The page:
Authors

Carolina Medina-Gómez
John P. Kemp
Katerina Trajanoska
Jian'an Luan
Alessandra Chesi
Tarunveer S. Ahluwalia
Dennis O. Mook-Kanamori
Annelies C. Ham
Fernando P. Hartwig
Daniel S. Evans
Raimo Joro
Ivana Nedeljkovic
Hou-Feng Zheng
Kun Zhu
Mustafa Atalay
Ching-Ti Liu
Maria Nethander
Linda Broer
Gudmar Porleifsson
Benjamin H. Mullin
Samuel K. Handelman
Mike A. Nalls
Leon E. Jessen
Denise H. M. Heppe
J. Brent Richards
Carol Wang
Bo Chawes
Katharina E. Schraut
Najaf Amin
Nick Wareham
David Karasik
Nathalie Van der Velde
M. Arfan Ikram
Babette S. Zemel
Yanhua Zhou
Christian J. Carlsson
Yongmei Liu
Fiona E. McGuigan
Cindy G. Boer
Klaus Bønnelykke
Stuart H. Ralston
John A. Robbins
John P. Walsh
M. Carola Zillikens
Claudia Langenberg
Ruifang Li-Gao
Frances M. K. Williams
Tamara B. Harris
Kristina Akesson
Rebecca D. Jackson
Gunnar Sigurdsson
Martin den Heijer
Bram C. J. van der Eerden
Jeroen van de Peppel
Timothy D. Spector
Craig Pennell
Bernardo L. Horta
Janine F. Felix
Jing Hua Zhao
Scott G. Wilson
Renée de Mutsert
Hans Bisgaard
Unnur Styrkársdóttir
Vincent W. Jaddoe
Eric Orwoll
Timo A. Lakka
Robert Scott
Struan F. A. Grant
Mattias Lorentzon, Australian Catholic UniversityFollow
Cornelia M. van Duijn
James F. Wilson
Kari Stefansson
Bruce M. Psaty
Douglas P. Kiel
Claes Ohlsson
Evangelia Ntzani
Andre J. van Wijnen
Vincenzo Forgetta
Mohsen Ghanbari
John G. Logan
Graham R. Williams
J. H. Duncan Bassett
Peter I. Croucher
Evangelos Evangelou
Andre G. Uitterlinden
Cheryl L. Ackert-Bicknell
Jonathan H. Tobias
David M. Evans
Fernando Rivadeneira

Publication Date

2018

Abstract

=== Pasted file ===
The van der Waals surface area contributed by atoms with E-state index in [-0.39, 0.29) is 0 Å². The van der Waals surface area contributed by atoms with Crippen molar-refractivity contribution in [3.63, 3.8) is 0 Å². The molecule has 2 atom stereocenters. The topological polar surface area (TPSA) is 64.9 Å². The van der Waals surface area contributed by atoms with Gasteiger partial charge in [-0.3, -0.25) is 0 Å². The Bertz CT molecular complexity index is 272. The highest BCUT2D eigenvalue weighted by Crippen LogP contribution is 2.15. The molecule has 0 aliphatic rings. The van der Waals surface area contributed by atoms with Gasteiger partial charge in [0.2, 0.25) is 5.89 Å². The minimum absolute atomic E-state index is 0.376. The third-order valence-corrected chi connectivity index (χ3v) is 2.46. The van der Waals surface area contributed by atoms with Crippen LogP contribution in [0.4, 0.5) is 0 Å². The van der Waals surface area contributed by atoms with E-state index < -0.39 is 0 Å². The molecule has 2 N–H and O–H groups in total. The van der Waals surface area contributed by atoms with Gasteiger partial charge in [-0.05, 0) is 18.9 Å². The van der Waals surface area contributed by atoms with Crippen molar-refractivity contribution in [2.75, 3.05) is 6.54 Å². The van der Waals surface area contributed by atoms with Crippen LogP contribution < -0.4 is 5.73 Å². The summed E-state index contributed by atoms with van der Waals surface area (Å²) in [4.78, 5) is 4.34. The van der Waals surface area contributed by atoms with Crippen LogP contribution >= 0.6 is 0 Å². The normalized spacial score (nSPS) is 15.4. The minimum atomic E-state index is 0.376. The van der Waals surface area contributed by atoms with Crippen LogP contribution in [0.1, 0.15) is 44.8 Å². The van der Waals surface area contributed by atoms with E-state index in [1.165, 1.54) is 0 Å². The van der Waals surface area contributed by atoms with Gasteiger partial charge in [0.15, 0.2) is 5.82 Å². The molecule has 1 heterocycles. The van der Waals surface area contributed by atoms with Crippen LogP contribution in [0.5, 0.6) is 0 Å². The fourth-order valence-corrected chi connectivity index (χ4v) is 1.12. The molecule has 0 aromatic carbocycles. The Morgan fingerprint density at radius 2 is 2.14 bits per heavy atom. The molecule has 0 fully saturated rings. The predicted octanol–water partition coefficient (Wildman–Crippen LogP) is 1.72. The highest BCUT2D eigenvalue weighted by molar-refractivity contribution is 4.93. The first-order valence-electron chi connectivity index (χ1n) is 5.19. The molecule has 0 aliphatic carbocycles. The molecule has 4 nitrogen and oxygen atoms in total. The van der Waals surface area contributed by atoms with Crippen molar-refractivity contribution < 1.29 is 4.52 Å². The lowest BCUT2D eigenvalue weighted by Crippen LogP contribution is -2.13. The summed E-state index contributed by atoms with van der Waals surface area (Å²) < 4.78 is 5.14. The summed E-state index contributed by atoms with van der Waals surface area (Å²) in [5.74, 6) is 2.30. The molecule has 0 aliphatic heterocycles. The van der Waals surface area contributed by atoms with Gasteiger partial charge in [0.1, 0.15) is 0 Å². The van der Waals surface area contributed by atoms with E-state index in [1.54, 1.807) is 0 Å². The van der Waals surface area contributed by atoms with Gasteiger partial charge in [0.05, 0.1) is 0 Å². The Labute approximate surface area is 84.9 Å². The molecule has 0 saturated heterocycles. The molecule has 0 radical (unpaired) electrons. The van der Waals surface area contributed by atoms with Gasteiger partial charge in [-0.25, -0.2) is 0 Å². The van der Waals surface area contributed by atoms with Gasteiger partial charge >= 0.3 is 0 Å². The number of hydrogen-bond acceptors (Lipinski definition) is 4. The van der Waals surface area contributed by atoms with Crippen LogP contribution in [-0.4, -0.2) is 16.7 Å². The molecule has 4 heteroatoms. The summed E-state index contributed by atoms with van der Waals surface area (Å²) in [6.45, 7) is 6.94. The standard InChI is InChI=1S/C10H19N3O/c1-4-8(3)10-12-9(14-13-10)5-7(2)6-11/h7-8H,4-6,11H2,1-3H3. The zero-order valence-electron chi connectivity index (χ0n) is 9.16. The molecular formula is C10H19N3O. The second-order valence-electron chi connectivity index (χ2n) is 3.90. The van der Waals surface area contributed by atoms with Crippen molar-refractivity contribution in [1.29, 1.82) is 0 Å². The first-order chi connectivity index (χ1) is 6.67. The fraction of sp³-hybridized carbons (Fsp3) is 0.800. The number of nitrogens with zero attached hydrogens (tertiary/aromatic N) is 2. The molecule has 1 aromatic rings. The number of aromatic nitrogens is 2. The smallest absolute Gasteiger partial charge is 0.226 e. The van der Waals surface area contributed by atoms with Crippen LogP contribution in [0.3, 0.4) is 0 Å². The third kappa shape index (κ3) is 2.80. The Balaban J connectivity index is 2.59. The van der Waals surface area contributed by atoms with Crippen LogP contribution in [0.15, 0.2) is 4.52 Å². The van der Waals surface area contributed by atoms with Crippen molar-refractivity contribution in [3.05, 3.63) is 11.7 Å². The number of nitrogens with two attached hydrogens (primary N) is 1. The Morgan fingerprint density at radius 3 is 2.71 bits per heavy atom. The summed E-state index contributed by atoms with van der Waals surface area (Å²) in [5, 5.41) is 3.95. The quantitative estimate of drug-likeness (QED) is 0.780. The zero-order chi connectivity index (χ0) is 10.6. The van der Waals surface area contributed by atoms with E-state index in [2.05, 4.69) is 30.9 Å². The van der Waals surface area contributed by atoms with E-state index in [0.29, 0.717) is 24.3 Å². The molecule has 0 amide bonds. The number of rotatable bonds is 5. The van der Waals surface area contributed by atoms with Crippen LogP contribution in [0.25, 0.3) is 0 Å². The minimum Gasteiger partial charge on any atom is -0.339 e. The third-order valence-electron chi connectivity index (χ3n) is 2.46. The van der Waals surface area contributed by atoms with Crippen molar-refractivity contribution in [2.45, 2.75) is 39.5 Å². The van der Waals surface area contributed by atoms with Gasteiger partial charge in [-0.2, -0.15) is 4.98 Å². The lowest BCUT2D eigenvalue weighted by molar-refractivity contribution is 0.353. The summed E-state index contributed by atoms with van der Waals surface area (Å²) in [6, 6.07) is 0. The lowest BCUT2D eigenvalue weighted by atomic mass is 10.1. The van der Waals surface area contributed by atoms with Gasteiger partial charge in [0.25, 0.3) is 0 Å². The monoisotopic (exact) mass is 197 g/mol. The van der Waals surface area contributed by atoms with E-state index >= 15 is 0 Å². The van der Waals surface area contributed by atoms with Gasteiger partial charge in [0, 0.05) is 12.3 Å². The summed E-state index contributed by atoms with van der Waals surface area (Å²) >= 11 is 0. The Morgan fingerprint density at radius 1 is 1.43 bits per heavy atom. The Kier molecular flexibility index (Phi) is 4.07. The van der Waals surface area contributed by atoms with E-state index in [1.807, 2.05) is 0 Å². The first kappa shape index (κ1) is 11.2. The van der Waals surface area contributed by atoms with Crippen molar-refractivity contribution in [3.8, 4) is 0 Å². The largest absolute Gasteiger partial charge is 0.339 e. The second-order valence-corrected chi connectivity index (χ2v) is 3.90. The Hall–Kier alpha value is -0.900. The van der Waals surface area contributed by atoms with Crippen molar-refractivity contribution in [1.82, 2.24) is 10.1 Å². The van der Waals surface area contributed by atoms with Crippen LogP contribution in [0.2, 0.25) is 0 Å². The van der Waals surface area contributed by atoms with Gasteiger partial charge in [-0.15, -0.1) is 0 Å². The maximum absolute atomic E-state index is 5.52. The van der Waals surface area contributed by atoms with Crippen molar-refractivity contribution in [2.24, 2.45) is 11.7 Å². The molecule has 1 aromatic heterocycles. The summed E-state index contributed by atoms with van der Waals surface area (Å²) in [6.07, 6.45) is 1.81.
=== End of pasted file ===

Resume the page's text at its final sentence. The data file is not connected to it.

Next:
Bone mineral density (BMD) assessed by DXA is used to evaluate bone health. In children, total body (TB) measurements are commonly used; in older individuals, BMD at the lumbar spine (LS) and femoral neck (FN) is used to diagnose osteoporosis. To date, genetic variants in more than 60 loci have been identified as associated with BMD. To investigate the genetic determinants of TB-BMD variation along the life course and test for age-specific effects, we performed a meta-analysis of 30 genome-wide association studies (GWASs) of TB-BMD including 66,628 individuals overall and divided across five age strata, each spanning 15 years. We identified variants associated with TB-BMD at 80 loci, of which 36 have not been previously identified; overall, they explain approximately 10% of the TB-BMD variance when combining all age groups and influence the risk of fracture. Pathway and enrichment analysis of the association signals showed clustering within gene sets implicated in the regulation of cell growth and SMAD proteins, overexpressed in the musculoskeletal system, and enriched in enhancer and promoter regions. These findings reveal TB-BMD as a relevant trait for genetic studies of osteoporosis, enabling the identification of variants and pathways influencing different bone compartments. Only variants in ESR1 and close proximity to RANKL showed a clear effect dependency on age. This most likely indicates that the majority of genetic variants identified influence BMD early in life and that their effect can be captured throughout the life course.

School/Institute

Mary MacKillop Institute for Health Research

Document Type

Journal Article

Access Rights

ERA Access

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